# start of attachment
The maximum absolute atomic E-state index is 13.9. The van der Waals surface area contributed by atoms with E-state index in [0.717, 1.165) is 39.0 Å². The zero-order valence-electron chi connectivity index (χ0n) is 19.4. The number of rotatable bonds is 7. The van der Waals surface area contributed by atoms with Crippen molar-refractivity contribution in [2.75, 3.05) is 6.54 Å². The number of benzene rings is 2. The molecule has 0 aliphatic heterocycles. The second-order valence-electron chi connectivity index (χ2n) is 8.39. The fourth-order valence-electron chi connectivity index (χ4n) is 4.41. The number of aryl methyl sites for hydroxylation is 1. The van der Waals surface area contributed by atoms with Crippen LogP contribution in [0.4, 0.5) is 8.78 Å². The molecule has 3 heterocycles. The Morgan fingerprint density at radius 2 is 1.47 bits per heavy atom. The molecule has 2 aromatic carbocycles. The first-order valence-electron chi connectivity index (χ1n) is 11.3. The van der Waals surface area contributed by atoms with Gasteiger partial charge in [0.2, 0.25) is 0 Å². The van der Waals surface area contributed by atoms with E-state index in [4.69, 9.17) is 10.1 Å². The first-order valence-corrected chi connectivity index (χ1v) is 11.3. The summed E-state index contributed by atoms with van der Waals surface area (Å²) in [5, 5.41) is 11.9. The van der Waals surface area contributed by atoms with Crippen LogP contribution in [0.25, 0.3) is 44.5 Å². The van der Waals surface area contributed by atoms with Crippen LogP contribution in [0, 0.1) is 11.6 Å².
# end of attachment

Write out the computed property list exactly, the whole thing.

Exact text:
The maximum absolute atomic E-state index is 13.9. The van der Waals surface area contributed by atoms with E-state index in [0.717, 1.165) is 39.0 Å². The zero-order valence-electron chi connectivity index (χ0n) is 19.4. The number of rotatable bonds is 7. The van der Waals surface area contributed by atoms with Crippen molar-refractivity contribution in [2.75, 3.05) is 6.54 Å². The number of benzene rings is 2. The molecule has 0 aliphatic heterocycles. The second-order valence-electron chi connectivity index (χ2n) is 8.39. The fourth-order valence-electron chi connectivity index (χ4n) is 4.41. The number of aryl methyl sites for hydroxylation is 1. The van der Waals surface area contributed by atoms with Crippen LogP contribution in [0.4, 0.5) is 8.78 Å². The molecule has 3 heterocycles. The Morgan fingerprint density at radius 2 is 1.47 bits per heavy atom. The molecule has 2 aromatic carbocycles. The first-order valence-electron chi connectivity index (χ1n) is 11.3. The van der Waals surface area contributed by atoms with Gasteiger partial charge in [0.2, 0.25) is 0 Å². The van der Waals surface area contributed by atoms with E-state index in [4.69, 9.17) is 10.1 Å². The first-order valence-corrected chi connectivity index (χ1v) is 11.3. The summed E-state index contributed by atoms with van der Waals surface area (Å²) in [5, 5.41) is 11.9. The van der Waals surface area contributed by atoms with Crippen LogP contribution in [0.25, 0.3) is 44.5 Å². The van der Waals surface area contributed by atoms with Crippen LogP contribution in [0, 0.1) is 11.6 Å².